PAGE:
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Security for Internet of Things

All the forecasts are clear: the IoT market is growing fast. But one thing is far less clear.

If the mobile wave extended the internet into people’s everyday lives, the IoT extends it into the physical world around us.
A conservative estimate indicates there will be 50 billion connected things in the world by 20201. The IoT enables us to overlay information anywhere in the physical world - whether that is a water pipeline, a moving car or a pair of shoes. We are only seeing the tip of the iceberg. A BI Intelligence report puts the figure at 34 billion by the same date2 . Whichever statistic turns out to be accurate, everyone can see that the market is increasing at a rapid rate. But few people are talking about the parallel increase in security risks for enterprises that may rely on IoT.

So how best to secure IoT?

Security Breaches have proved costly. Yet, IoT devices are relatively cheap. They are a new phenomena and are emerging at a time of major change in the security landscape. Data protection laws impact the IT security of almost every company. It is important to remember that securing IoT is based on the same principles of securing any other kind of IT. So, it’s worth revisiting them here:

1. Take a lifecycle approach

Secure for Internet Lifecycle Risk assessments are required right at the outset so you can see the security controls needed into the future. Being able to flex controls as business requirements change also means committing to continual risk management. As a result, IoT will require investment in the security measures to protect the devices and data. Perhaps the first step is to ask yourself whether you actually need IoT devices. If you do, and conclude that investment based on the security risks are justified, then what is your best approach? Would you choose patch upgrades for life or spend on reissues when the in-built security becomes obsolete?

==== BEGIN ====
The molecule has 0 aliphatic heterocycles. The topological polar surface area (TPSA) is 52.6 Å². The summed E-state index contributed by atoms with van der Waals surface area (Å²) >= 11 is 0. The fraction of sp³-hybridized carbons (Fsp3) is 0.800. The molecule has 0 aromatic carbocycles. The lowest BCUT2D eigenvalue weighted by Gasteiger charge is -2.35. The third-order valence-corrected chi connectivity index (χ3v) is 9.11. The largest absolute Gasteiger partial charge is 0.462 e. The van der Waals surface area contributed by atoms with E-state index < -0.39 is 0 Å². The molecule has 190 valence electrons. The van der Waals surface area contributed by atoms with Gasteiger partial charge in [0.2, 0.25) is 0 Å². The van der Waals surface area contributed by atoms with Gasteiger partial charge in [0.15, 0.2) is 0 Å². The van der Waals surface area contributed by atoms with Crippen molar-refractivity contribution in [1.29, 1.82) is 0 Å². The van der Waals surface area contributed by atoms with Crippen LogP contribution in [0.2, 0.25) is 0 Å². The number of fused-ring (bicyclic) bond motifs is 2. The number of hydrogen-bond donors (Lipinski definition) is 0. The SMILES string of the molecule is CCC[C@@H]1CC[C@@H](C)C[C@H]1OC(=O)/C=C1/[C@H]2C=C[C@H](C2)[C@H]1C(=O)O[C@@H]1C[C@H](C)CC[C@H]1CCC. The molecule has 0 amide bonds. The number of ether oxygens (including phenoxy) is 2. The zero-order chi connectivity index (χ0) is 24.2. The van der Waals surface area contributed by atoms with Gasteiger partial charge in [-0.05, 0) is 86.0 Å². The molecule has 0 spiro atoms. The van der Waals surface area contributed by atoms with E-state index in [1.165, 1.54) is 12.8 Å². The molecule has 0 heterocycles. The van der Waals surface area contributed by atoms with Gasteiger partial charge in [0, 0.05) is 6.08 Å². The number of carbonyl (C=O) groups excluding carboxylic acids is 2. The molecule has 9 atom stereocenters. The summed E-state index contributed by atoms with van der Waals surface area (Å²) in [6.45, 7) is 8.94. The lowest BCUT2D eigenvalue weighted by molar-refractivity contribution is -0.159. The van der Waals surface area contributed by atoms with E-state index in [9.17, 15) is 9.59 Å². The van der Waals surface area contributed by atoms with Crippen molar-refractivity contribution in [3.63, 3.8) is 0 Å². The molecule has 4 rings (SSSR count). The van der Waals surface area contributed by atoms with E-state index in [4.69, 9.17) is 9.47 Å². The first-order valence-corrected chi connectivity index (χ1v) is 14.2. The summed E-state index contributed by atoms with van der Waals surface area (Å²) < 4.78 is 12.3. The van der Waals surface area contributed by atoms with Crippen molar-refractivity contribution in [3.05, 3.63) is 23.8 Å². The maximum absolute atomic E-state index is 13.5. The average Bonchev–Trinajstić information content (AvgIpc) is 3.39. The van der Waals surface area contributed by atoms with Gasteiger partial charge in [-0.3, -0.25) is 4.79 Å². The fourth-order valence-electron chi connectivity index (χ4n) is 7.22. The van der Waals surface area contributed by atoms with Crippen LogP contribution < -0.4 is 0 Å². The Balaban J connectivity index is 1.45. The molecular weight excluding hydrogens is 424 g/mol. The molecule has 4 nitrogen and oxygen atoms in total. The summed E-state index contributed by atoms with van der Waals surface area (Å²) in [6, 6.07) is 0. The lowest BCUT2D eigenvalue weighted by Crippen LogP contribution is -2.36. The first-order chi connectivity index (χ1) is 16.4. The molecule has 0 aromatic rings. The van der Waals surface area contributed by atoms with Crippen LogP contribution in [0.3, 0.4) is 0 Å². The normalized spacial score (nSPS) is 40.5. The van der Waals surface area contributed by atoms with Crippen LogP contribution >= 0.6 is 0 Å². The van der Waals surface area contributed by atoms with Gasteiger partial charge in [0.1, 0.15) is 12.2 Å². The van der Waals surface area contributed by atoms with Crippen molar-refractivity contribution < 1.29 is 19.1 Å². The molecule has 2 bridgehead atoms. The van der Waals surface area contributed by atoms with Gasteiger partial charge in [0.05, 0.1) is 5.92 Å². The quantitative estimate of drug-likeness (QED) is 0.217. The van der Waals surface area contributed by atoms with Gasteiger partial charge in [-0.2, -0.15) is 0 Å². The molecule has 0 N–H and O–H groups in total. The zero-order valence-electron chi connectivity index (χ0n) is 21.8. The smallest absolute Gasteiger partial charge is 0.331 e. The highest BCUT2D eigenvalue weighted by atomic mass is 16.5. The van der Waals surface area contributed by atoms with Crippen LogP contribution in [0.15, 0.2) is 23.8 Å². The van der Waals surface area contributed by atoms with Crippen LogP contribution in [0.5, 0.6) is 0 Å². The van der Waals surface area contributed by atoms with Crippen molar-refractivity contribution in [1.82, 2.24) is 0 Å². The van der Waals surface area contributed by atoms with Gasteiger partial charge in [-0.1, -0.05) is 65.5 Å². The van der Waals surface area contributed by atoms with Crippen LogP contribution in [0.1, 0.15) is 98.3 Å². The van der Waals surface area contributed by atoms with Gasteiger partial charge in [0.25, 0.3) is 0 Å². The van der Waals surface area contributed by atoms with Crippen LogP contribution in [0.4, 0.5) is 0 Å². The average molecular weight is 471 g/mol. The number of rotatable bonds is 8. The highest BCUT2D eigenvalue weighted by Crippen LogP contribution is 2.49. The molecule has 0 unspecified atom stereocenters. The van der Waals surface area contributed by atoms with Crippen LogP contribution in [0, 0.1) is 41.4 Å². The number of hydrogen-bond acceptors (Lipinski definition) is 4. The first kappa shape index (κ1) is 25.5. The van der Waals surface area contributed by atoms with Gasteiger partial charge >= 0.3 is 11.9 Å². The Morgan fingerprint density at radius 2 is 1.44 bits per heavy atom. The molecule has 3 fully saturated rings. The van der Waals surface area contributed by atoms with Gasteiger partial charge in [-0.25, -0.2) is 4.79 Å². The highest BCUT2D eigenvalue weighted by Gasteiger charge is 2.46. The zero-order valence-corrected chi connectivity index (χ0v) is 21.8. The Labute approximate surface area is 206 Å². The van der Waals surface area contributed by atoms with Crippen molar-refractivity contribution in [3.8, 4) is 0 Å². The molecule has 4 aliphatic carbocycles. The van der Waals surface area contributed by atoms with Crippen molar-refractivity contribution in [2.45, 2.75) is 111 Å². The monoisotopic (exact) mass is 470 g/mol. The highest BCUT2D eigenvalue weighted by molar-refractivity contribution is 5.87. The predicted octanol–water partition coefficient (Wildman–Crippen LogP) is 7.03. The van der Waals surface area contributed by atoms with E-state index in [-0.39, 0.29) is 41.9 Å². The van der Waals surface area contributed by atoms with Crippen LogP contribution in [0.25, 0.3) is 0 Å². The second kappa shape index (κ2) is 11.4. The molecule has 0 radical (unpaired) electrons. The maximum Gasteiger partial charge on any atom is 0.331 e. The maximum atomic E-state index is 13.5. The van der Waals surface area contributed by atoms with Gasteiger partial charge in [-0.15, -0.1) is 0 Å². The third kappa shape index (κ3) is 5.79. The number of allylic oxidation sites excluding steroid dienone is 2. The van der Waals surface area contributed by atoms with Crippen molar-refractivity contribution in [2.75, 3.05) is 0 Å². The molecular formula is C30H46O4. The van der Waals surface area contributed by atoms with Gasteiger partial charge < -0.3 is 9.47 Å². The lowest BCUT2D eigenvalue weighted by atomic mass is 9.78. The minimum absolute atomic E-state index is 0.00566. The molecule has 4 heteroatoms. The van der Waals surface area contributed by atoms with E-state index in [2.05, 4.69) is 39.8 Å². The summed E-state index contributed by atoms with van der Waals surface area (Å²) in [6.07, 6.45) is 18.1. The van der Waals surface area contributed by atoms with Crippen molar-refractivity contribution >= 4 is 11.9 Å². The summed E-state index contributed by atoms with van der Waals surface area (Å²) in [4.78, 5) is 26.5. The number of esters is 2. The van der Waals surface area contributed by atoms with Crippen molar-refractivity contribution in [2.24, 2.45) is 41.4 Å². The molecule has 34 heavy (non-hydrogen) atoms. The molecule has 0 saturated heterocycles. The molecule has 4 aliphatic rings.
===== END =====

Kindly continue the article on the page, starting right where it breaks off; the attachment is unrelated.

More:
2. Profile your devices

Secure for Internet Profile Being clear on the type of IoT devices you manage can help you manage your risks and your costs.

For example:

  • ‘Household devices’ —These simply send and/or receive data related to a dedicated activity and may be simple or cheap to replace.
  • ‘Industrial devices’ —These are relied on to manage remote sites more efficiently and are often linked to central controls. Because they are responsible for multiple data sources or sensitive information the level of security may need to be higher.
  • ‘Smart city connections’—These form a nebula of hard IoT (e.g. traffic controls), autonomous devices that enter and leave the city boundary (e.g. connected cars), and utility plant. As such,organizations must decide what role their devices play and choose appropriate security controls.

3. Look at your interconnections

Secure for Internet Interconnection Bottom line, how do you secure the ways IoT devices connect to your enterprise?

  • Are measures in place to secure the comms from each device to the center?
  • Do devices rely on insecure connections over unprotected networks and are you paying to monitor these?
  • What about the security of the web apps and cloud connections each device relies upon?
  • What does the software do and does it have a more important role elsewhere?

What does this mean for your organization?


Considering IoT in context is important. It is one of the new areas of IT in which the perimeters can continually change—just as when a connected car passes through a smart city. So security must be flexible enough to respond.

Most importantly, IoT is fast becoming essential to business operations. As such it has become part of the overall IT infrastructure. So it needs to be treated as such. Security is a good place to start.


1 https://www.fujitsu.com/global/documents/vision/download-center/FTSV2016_Book1_2_EN-1.pdf

2 http://uk.businessinsider.com/internet-of-everything-2015-bi-2014-12?r=US&IR=T